1 in 7 Babies Born in the U.S. Today Is Multiethnic or Multiracial

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photo: taylormackenzie via Flickr

Fifty years after interracial marriage became legal in the U.S., a Pew Research Center study has found that one-in-seven, or 14 percent, of babies born today come from multiple ethnic or racial backgrounds—a number that’s three times higher than it was in 1980.

According to researchers, mixed Hispanic parents make up the largest portion of multiethnic or multiracial babies, with 42 percent having one parent who was Hispanic and one who wasn’t. The second largest group, at 22 percent, includes children who are half white and half Asian.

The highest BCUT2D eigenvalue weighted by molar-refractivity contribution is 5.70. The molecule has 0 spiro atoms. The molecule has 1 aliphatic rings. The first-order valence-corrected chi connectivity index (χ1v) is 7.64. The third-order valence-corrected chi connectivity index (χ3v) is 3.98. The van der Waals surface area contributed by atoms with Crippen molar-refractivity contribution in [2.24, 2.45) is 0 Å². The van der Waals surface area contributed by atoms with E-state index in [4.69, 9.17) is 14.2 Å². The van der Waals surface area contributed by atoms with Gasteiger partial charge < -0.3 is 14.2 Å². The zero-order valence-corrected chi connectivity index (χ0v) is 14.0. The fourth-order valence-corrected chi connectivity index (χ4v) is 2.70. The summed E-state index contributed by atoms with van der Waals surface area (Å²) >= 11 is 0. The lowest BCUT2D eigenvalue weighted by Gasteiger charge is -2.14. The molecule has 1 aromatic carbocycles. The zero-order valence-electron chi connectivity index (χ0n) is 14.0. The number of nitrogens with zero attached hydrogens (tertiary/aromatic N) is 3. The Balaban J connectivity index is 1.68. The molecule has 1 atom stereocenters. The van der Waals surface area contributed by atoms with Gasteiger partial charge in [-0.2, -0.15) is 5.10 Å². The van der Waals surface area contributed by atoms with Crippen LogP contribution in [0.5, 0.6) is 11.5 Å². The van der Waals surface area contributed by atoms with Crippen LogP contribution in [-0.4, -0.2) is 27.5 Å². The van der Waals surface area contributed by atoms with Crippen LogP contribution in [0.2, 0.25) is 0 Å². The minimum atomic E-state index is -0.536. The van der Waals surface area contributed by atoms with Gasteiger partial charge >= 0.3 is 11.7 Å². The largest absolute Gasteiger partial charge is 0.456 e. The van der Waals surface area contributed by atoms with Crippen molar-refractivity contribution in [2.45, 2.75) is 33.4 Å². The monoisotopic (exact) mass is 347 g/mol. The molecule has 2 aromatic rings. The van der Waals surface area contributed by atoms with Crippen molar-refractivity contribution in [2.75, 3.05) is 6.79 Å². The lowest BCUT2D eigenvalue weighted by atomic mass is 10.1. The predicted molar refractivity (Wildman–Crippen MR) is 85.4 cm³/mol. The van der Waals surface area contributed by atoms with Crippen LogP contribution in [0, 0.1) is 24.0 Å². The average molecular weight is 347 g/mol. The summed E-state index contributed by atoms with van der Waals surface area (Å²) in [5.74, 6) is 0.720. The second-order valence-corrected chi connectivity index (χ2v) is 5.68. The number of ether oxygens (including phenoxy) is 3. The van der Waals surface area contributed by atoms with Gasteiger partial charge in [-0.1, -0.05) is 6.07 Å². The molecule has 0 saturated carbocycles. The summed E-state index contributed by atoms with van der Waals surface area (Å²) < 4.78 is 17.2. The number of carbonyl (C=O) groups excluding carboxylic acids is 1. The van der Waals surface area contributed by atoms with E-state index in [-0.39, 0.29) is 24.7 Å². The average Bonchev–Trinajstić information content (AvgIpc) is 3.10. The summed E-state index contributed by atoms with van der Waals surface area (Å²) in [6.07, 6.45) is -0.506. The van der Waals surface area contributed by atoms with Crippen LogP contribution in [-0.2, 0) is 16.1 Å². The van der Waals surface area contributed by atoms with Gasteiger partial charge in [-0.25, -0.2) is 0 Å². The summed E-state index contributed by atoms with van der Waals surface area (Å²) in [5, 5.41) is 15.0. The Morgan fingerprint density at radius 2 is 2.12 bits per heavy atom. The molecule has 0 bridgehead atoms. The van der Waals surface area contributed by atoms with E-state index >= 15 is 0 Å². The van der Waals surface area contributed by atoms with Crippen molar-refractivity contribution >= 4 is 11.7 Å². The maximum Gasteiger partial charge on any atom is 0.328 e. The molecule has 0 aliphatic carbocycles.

The news comes as interracial couples everywhere celebrated #LovingDay to commemorate the June 12, 1967 U.S. Supreme Court decision that ruled that interracial couple Mildred and Richard Loving’s marriage was not a crime. It was a decision that opened the gates for interracial couples everywhere.

To commemorate the historic day, couples took to the internet to proudly post pictures of their blended families.

Did you celebrate #lovingday? Tell us in the comments below.